But the New Testament tells us clearly how this Old Testament prophecy is to be understood: God’s promise to those in the New Covenant is that He will “remember their sins no more.” We cannot just evade it and say “Well, it doesn’t really mean that, because in the Old Testament…” If Robert wishes to rebut the straightforward reading of this passage of Hebrews, he will have to explain the argument of Hebrews in context rather than appealing vaguely to some other nice-sounding eschatological prophecies.

Once again, the argument is as follows:

  • Hebrews claims that the New Covenant is better because it actually provides forgiveness for sins.
  • Only Christians receive the promised forgiveness for sins.
  • Therefore, only Christians are members of the New Covenant.

In passing, I’ll note that Robert again brings up the existence of unsaved people in the church community, as if this is an argument against my position. Robert’s view of the visible church and mine are very similar, practically speaking: we both believe there are false believers, and that our children receive certain benefits from growing up in church. I just don’t admit that false believers (and non-believers) are actually members of the Covenant. The curses, warnings, etc. in the New Testament stand on their own without being internal to the New Covenant.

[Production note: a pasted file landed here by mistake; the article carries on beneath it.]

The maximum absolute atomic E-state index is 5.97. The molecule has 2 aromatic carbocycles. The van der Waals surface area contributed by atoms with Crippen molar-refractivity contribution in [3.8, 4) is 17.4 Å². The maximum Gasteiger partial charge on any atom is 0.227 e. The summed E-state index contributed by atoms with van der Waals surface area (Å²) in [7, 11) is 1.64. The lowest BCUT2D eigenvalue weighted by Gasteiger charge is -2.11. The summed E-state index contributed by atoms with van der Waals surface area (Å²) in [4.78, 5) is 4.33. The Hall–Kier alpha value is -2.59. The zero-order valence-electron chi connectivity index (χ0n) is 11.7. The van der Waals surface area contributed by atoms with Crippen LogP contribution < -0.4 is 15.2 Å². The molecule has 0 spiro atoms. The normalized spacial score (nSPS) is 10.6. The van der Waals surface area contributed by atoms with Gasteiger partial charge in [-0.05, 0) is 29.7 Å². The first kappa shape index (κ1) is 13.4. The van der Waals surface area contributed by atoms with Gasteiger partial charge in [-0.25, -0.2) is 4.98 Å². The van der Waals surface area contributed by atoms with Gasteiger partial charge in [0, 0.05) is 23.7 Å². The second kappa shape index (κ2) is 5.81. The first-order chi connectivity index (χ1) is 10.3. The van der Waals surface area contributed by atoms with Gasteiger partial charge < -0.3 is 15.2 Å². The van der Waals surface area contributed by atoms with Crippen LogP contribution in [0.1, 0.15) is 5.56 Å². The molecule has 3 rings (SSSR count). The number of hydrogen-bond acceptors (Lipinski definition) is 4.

Infant Baptism in History

Robert quotes a couple passages in the New Testament that purportedly show household covenants.

1 Corinthians 7:12-14

To the rest I say (I, not the Lord) that if any brother has a wife who is an unbeliever, and she consents to live with him, he should not divorce her. If any woman has a husband who is an unbeliever, and he consents to live with her, she should not divorce him. For the unbelieving husband is made holy because of his wife, and the unbelieving wife is made holy because of her husband. Otherwise your children would be unclean, but as it is, they are holy.

About this passage, Robert writes:

What he means is that the household is brought into covenant with God thorough [sic] the faith of just one believing member.